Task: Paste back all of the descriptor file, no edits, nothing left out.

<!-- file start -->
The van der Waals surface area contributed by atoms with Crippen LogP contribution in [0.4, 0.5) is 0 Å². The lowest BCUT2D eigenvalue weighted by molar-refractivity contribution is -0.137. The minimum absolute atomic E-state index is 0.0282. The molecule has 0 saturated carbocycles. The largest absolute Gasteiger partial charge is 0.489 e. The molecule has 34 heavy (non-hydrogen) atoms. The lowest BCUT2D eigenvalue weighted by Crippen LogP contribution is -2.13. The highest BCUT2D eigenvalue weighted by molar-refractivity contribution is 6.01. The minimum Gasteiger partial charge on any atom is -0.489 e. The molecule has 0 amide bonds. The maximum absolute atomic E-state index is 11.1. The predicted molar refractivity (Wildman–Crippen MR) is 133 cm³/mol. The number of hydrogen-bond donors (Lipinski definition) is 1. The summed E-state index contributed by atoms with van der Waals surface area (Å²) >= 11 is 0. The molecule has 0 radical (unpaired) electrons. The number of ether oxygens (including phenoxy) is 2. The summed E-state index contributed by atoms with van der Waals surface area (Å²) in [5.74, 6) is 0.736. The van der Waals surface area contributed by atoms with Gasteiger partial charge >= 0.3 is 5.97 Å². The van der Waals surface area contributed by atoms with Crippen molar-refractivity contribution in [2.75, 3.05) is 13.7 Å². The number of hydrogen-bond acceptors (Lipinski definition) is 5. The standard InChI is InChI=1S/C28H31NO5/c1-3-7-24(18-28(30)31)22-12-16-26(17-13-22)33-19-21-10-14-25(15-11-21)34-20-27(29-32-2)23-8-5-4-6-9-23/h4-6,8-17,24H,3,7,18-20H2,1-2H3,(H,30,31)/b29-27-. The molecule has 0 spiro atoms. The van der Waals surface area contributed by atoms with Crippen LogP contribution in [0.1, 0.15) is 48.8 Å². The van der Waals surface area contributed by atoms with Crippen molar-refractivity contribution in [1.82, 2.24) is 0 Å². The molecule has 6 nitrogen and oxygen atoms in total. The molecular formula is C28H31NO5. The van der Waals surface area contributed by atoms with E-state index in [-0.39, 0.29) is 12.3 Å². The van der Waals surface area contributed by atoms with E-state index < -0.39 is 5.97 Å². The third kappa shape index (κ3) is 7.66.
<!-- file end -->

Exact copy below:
The van der Waals surface area contributed by atoms with Crippen LogP contribution in [0.4, 0.5) is 0 Å². The lowest BCUT2D eigenvalue weighted by molar-refractivity contribution is -0.137. The minimum absolute atomic E-state index is 0.0282. The molecule has 0 saturated carbocycles. The largest absolute Gasteiger partial charge is 0.489 e. The molecule has 34 heavy (non-hydrogen) atoms. The lowest BCUT2D eigenvalue weighted by Crippen LogP contribution is -2.13. The highest BCUT2D eigenvalue weighted by molar-refractivity contribution is 6.01. The minimum Gasteiger partial charge on any atom is -0.489 e. The molecule has 0 amide bonds. The maximum absolute atomic E-state index is 11.1. The predicted molar refractivity (Wildman–Crippen MR) is 133 cm³/mol. The number of hydrogen-bond donors (Lipinski definition) is 1. The summed E-state index contributed by atoms with van der Waals surface area (Å²) >= 11 is 0. The molecule has 0 radical (unpaired) electrons. The number of ether oxygens (including phenoxy) is 2. The summed E-state index contributed by atoms with van der Waals surface area (Å²) in [5.74, 6) is 0.736. The van der Waals surface area contributed by atoms with Gasteiger partial charge >= 0.3 is 5.97 Å². The van der Waals surface area contributed by atoms with Crippen molar-refractivity contribution in [2.75, 3.05) is 13.7 Å². The number of hydrogen-bond acceptors (Lipinski definition) is 5. The standard InChI is InChI=1S/C28H31NO5/c1-3-7-24(18-28(30)31)22-12-16-26(17-13-22)33-19-21-10-14-25(15-11-21)34-20-27(29-32-2)23-8-5-4-6-9-23/h4-6,8-17,24H,3,7,18-20H2,1-2H3,(H,30,31)/b29-27-. The molecule has 0 spiro atoms. The van der Waals surface area contributed by atoms with Crippen LogP contribution in [0.1, 0.15) is 48.8 Å². The van der Waals surface area contributed by atoms with Crippen molar-refractivity contribution in [1.82, 2.24) is 0 Å². The molecule has 6 nitrogen and oxygen atoms in total. The molecular formula is C28H31NO5. The van der Waals surface area contributed by atoms with E-state index in [-0.39, 0.29) is 12.3 Å². The van der Waals surface area contributed by atoms with E-state index < -0.39 is 5.97 Å². The third kappa shape index (κ3) is 7.66.